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Reader Nominations for Coolest Small Towns

Posted by Cazana on Thursday, January 15, 2009 6:21:12 PM
Del Mar, California is an awesome little piece of paradise. It's an historic beach town with only a few thousand residents nestled between the Del Mar Racetrack and the scenic Torrey Pines State Reserve north of San Diego. The wide sandy beach stretches the length of the town with access on every block and surfers lining the many desired breaks. The Powerhouse Park is a popular grassy knoll along the beach where the cliff subsides and the train slows downs and passes by the kids waving from the playground. A block away is the downtown, just a few stop signs along the old Highway 101 but it is full of hip clothing shops, intimate restaurants and one of a kind finds like an independent bookstore and the Dinosaur Gallery filled with expensive fossils for sale. Jake's is the staple restaurant perched right on the beach, and the main plaza has the impressive Epazote restaurant with an outdoor bar providing sweeping views of the ocean. Summer means horse racing season in Del Mar and it is still the place to see and be seen with A-list bands rocking the stage for free every Friday. After a fun night on the town it's hard to sleep in. The perfect weather draws everyone out for a walk along the seaside cliffs or dog friendly beach to one of the four cafes. With a top bioscience industry and an oceanography institute and a university nearby, the population is becoming an interesting mix of surfers and the international who's who of science. The slow surfer pace of the town is therapeutic with happy people just enjoying everyday that they get to live in paradise.

Posted by jdrinne on Thursday, January 15, 2009 12:38:37 PM
Dubois Wyoming is the greatest small town! It has a homey western atmosphere, and the people are great. There are many small unique shops and cafes to enjoy, along with the National Bigh Horn Sheep Center and a GREAT museum. In the summer there is hiking and fishing and sight seeing, and the snowmobiling in the winter is the most sought after in the west. For a town of less than 1000, Dubois offers many things to experience. --Kathy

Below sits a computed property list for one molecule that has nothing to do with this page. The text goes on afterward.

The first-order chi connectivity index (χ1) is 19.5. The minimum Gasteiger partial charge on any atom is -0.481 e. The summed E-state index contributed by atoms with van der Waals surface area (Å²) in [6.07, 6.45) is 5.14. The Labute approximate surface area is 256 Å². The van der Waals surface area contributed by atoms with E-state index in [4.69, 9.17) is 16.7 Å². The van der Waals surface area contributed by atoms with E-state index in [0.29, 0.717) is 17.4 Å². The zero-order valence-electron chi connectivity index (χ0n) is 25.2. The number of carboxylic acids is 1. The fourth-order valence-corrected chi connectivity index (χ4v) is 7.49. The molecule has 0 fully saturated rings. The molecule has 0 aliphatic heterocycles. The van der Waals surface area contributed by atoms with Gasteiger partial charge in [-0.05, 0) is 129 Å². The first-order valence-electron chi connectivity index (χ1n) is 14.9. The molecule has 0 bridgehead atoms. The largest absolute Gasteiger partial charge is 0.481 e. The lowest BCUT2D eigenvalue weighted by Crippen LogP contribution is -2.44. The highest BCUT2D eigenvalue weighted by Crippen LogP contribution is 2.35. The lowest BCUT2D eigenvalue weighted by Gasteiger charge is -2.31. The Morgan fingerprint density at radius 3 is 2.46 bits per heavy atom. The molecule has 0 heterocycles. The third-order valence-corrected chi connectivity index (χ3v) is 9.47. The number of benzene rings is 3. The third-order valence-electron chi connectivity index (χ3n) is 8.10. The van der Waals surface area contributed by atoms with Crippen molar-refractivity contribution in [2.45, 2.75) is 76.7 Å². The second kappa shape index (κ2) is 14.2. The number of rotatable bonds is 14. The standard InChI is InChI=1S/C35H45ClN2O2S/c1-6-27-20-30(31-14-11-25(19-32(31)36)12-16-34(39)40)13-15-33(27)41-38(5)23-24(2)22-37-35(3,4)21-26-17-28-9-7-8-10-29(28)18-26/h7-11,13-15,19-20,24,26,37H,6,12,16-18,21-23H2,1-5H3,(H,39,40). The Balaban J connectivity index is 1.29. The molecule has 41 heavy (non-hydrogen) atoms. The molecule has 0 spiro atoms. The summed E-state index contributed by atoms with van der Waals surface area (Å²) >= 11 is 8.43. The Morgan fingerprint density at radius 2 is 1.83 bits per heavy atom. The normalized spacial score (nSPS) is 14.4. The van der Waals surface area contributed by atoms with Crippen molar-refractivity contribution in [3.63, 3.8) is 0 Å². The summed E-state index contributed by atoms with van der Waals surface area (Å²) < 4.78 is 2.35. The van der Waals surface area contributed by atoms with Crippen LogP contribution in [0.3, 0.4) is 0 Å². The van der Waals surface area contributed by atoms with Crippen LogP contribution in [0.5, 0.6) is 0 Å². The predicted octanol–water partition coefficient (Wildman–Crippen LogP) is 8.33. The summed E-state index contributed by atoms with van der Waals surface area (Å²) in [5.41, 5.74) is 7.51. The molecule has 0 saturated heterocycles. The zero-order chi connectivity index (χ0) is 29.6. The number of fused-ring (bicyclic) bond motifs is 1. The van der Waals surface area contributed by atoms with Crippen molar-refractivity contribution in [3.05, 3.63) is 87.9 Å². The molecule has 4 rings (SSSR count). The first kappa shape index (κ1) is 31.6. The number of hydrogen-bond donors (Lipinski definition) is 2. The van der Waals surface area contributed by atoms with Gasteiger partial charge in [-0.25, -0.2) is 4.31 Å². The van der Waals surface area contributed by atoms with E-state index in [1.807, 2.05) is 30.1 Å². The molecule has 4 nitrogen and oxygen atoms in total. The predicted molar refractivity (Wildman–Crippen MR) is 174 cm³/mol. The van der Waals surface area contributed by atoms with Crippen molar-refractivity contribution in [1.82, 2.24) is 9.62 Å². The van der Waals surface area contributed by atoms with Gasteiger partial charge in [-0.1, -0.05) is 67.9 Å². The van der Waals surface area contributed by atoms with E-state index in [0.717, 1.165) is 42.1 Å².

Posted by BurnhamInk on Thursday, January 15, 2009 12:35:38 PM
It's 10 am on a Saturday, and the Liar's Bench at Onancock Wharf is full. The four older gentlemen on the bench have spun a few fishing yarns in their time. From their perch, they watch boat trailers back down the ramp and kayakers in red life vests preparing to launch into Onancock Creek, which leads for miles out to the Chesapeake Bay. Boat slips and a deepwater anchorage are filled with sailboats and cruisers from as far as Nova Scotia and Florida. Local folklore holds that Capt. John Smith came up this very creek in 1608, and a revolutionary war hero is buried downtown, though nobody's sure exactly where! Though small, Onancock (pronounced "o-NAN-cock" by locals), population just 1,500, has much to attract visitors. Eclectic eateries range from Eastern European to local seafood, with a couple of wine and gourmet shops. There are several Victorian B&Bs and a boutique hotel to lay your head. You can peek inside art galleries to see local artists at work, and locally-owned shops offer intriguing, one-of-a-kind treasures for home, garden, gifts and clothing. There's not a chain store in sight in this truly authentic town, where the family-owned pharmacy is located in the oldest bank building on the Eastern Shore, and the hardware store sells nails, local produce, fresh seafood, and muskrat (in season) by the pound. There's usually a running game of Crazy Eights going on in back. The retro movie theater shows first-run films and an international film series, while the playhouse stages first-rate theater throughout the year. Onancock is 'green'-- all the lodgings are Virginia Green certified, and there's recycling at the wharf—and 'pet-friendly,' with waste bag dispensers around town, decals in the windows of shops that welcome furry friends, and a monthly Yappy Hour during the Second Friday Art Stroll. Annual events include a hometown Ice Cream Social and Band Concert in the town square, Harborfest in the fall, and a Christmas Homes Tour. What strikes most visitors about Onancock is the friendliness: there's no vying for parking spaces, and folks nod in greeting. Grab an ice cream cone and take the historic downtown walking tour that includes a half dozen churches and the Ker Place Historic House. You'll soon be on a first-name basis with shop owners and artists, a mix of "born-heres" and "come-heres" in this charming waterfront village. Visit www.onancock.org for more info

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